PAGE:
Prototype shelter for integrated air and missile battle command system delivered to U.S. Army
HUNTSVILLE, Ala. U.S. Army officials received Northrop Grumman’s four prototype engagement operations center shelters for the integrated air and missile defense (IAMD) Battle Command System (IBCS).
"These new shelters will offer significantly more speed and flexibility to conduct IBCS operations, and better protection of our soldiers," says Dan Verwiel, vice president and general manager, integrated air and missile defense division, Northrop Grumman Information Systems. "Our ability to deliver the first of these prototypes just 11 months after contract award benefited from our integration and production expertise and continued close collaboration with the Army."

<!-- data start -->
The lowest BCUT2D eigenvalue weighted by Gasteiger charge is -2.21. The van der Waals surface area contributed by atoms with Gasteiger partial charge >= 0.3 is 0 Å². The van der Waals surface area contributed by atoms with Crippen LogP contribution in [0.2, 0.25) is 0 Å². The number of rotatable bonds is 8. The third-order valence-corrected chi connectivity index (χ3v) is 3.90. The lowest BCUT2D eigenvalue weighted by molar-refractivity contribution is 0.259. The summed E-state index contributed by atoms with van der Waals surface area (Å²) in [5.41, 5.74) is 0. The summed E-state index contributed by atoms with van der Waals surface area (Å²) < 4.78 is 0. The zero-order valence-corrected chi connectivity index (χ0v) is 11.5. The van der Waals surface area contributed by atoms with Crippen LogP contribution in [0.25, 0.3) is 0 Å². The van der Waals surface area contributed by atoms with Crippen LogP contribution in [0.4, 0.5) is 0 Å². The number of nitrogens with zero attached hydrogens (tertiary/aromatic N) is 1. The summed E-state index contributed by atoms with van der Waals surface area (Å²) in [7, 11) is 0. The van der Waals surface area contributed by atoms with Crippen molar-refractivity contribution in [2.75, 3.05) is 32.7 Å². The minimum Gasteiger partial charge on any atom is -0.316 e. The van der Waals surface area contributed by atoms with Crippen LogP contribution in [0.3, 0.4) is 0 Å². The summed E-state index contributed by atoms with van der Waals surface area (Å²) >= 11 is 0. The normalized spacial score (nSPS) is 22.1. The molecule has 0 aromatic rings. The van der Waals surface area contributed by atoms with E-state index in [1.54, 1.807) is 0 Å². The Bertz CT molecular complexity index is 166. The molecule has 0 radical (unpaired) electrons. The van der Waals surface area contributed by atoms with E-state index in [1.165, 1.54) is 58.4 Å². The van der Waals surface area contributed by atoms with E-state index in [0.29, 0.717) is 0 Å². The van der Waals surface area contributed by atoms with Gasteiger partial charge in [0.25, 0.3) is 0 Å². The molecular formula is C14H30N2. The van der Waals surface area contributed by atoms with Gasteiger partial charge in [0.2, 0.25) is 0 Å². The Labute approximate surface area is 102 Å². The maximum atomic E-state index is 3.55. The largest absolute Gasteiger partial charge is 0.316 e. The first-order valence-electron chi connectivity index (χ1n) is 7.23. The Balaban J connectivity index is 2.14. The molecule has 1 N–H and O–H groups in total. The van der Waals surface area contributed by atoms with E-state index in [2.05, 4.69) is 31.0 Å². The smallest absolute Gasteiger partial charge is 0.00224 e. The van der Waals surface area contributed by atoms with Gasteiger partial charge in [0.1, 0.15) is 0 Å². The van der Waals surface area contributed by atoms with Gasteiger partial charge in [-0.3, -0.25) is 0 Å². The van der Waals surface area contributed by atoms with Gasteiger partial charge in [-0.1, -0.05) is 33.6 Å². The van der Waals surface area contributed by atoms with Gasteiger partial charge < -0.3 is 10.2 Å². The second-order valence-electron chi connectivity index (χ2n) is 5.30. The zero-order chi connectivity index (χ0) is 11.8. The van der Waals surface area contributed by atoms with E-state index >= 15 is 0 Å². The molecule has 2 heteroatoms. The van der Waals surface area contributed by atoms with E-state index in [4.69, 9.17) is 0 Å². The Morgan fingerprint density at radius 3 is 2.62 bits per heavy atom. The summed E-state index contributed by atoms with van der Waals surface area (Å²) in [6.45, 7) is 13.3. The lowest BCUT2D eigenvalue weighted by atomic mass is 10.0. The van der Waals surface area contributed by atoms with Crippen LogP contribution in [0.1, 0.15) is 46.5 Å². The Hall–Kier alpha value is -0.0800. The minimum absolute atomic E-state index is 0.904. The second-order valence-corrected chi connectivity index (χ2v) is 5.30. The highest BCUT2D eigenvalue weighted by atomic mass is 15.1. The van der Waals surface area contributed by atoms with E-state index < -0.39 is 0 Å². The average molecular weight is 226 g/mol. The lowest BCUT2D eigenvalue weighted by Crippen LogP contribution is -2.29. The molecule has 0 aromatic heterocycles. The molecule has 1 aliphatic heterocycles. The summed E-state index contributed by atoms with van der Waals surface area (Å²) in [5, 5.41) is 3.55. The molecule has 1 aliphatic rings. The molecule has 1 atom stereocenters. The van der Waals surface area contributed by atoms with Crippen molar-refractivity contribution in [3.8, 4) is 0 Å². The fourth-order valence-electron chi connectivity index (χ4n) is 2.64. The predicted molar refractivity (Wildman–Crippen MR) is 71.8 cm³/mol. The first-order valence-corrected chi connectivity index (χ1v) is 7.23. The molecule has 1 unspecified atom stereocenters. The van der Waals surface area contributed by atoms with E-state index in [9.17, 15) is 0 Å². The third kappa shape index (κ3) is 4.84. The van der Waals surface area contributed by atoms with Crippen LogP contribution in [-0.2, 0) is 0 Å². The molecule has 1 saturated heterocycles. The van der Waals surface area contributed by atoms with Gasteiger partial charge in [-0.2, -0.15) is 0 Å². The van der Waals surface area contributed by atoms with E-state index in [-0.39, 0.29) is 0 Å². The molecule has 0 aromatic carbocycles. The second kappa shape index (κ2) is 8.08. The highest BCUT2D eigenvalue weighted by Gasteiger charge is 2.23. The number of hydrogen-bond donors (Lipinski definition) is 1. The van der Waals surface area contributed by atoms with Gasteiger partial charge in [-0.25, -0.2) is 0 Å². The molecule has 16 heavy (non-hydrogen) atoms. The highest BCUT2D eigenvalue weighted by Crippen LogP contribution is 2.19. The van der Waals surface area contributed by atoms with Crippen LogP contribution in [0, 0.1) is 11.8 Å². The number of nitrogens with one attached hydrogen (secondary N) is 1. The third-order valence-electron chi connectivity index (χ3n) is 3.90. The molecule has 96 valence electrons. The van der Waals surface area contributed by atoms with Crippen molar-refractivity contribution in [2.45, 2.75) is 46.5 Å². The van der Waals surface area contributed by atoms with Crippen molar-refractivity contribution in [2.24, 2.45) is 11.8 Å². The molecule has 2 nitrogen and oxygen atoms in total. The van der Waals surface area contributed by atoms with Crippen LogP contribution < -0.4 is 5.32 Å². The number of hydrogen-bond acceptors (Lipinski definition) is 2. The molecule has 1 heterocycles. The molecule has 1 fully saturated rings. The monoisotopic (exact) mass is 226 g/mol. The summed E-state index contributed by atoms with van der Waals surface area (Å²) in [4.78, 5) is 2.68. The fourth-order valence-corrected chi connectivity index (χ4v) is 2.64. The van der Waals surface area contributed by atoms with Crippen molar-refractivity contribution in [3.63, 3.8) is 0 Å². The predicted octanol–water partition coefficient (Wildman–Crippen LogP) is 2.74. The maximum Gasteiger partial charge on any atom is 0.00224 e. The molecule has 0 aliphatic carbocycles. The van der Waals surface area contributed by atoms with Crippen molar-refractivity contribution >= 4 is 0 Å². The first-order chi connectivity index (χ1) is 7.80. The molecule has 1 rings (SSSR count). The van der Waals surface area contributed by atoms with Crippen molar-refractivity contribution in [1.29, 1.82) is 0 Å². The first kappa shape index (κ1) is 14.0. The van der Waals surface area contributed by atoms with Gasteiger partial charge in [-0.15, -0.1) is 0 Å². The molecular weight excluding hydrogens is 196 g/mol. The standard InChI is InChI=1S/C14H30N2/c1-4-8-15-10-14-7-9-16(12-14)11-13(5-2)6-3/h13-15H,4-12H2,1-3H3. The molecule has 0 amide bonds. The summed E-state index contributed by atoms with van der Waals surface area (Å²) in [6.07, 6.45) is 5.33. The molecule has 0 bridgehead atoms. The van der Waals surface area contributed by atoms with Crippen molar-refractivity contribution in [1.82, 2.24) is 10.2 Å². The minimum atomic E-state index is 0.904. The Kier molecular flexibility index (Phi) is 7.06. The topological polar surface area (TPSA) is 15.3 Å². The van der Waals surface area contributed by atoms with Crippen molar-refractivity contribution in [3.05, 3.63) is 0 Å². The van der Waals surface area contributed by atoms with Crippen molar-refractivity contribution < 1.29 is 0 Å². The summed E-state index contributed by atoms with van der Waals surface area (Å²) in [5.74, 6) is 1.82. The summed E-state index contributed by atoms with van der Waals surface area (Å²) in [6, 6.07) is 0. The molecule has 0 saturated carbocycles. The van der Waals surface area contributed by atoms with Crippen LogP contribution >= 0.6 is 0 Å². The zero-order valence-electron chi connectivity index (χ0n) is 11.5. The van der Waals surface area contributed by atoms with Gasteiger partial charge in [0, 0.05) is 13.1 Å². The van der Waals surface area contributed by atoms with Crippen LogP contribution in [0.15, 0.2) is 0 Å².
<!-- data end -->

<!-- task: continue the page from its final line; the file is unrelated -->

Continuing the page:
After receiving feedback from soldiers, Northrop Grumman developed the four prototype shelters, which focused on shortening engagement time, increase transportability, and improving soldier protection. The prototype shelter has been integrated with an active system to protect soldiers from chemical, biological, radiological, nuclear, and explosive hazards.
"We appreciate the valuable input provided by the TRADOC (Training and Doctrine Command) capability manager and the soldiers of the 43rd Air Defense Artillery Regiment to help us improve the IBCS," said Verwiel.
IAMD warfighters will use the shelters and further assess design upgrades.
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